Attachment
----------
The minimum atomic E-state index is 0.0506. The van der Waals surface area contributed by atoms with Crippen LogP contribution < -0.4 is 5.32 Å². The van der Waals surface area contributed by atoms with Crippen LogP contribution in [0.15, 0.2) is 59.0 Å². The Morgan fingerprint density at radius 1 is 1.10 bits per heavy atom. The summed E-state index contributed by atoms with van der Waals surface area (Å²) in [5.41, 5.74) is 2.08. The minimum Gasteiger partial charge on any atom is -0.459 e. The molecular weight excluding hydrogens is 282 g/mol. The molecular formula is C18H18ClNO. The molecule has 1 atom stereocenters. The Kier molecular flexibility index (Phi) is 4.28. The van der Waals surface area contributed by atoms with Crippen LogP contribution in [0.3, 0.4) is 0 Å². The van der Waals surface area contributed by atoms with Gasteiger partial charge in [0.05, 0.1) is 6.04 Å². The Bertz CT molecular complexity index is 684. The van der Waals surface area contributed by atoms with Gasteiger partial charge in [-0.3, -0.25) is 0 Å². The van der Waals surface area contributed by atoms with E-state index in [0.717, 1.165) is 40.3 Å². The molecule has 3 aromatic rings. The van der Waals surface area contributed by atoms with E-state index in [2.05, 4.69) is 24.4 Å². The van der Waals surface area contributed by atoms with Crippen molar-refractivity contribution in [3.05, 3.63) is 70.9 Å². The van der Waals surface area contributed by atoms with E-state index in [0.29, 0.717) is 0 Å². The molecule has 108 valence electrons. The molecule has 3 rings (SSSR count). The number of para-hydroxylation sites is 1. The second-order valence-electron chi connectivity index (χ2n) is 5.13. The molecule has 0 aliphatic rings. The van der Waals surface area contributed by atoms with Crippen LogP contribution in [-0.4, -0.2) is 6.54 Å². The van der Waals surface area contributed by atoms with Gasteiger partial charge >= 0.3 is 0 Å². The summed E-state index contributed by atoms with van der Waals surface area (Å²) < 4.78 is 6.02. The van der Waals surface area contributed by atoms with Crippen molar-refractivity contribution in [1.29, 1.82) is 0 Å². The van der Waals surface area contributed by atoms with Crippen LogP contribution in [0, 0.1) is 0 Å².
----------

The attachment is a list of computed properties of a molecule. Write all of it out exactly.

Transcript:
The minimum atomic E-state index is 0.0506. The van der Waals surface area contributed by atoms with Crippen LogP contribution < -0.4 is 5.32 Å². The van der Waals surface area contributed by atoms with Crippen LogP contribution in [0.15, 0.2) is 59.0 Å². The Morgan fingerprint density at radius 1 is 1.10 bits per heavy atom. The summed E-state index contributed by atoms with van der Waals surface area (Å²) in [5.41, 5.74) is 2.08. The minimum Gasteiger partial charge on any atom is -0.459 e. The molecular weight excluding hydrogens is 282 g/mol. The molecular formula is C18H18ClNO. The molecule has 1 atom stereocenters. The Kier molecular flexibility index (Phi) is 4.28. The van der Waals surface area contributed by atoms with Crippen LogP contribution in [0.3, 0.4) is 0 Å². The van der Waals surface area contributed by atoms with Gasteiger partial charge in [0.05, 0.1) is 6.04 Å². The Bertz CT molecular complexity index is 684. The van der Waals surface area contributed by atoms with Gasteiger partial charge in [-0.3, -0.25) is 0 Å². The van der Waals surface area contributed by atoms with E-state index in [0.717, 1.165) is 40.3 Å². The molecule has 3 aromatic rings. The van der Waals surface area contributed by atoms with E-state index in [2.05, 4.69) is 24.4 Å². The van der Waals surface area contributed by atoms with Crippen molar-refractivity contribution in [3.05, 3.63) is 70.9 Å². The van der Waals surface area contributed by atoms with E-state index in [0.29, 0.717) is 0 Å². The molecule has 108 valence electrons. The molecule has 3 rings (SSSR count). The number of para-hydroxylation sites is 1. The second-order valence-electron chi connectivity index (χ2n) is 5.13. The molecule has 0 aliphatic rings. The van der Waals surface area contributed by atoms with Crippen LogP contribution in [-0.4, -0.2) is 6.54 Å². The van der Waals surface area contributed by atoms with Gasteiger partial charge >= 0.3 is 0 Å². The summed E-state index contributed by atoms with van der Waals surface area (Å²) < 4.78 is 6.02. The van der Waals surface area contributed by atoms with Crippen molar-refractivity contribution in [1.29, 1.82) is 0 Å². The van der Waals surface area contributed by atoms with Crippen LogP contribution in [0, 0.1) is 0 Å².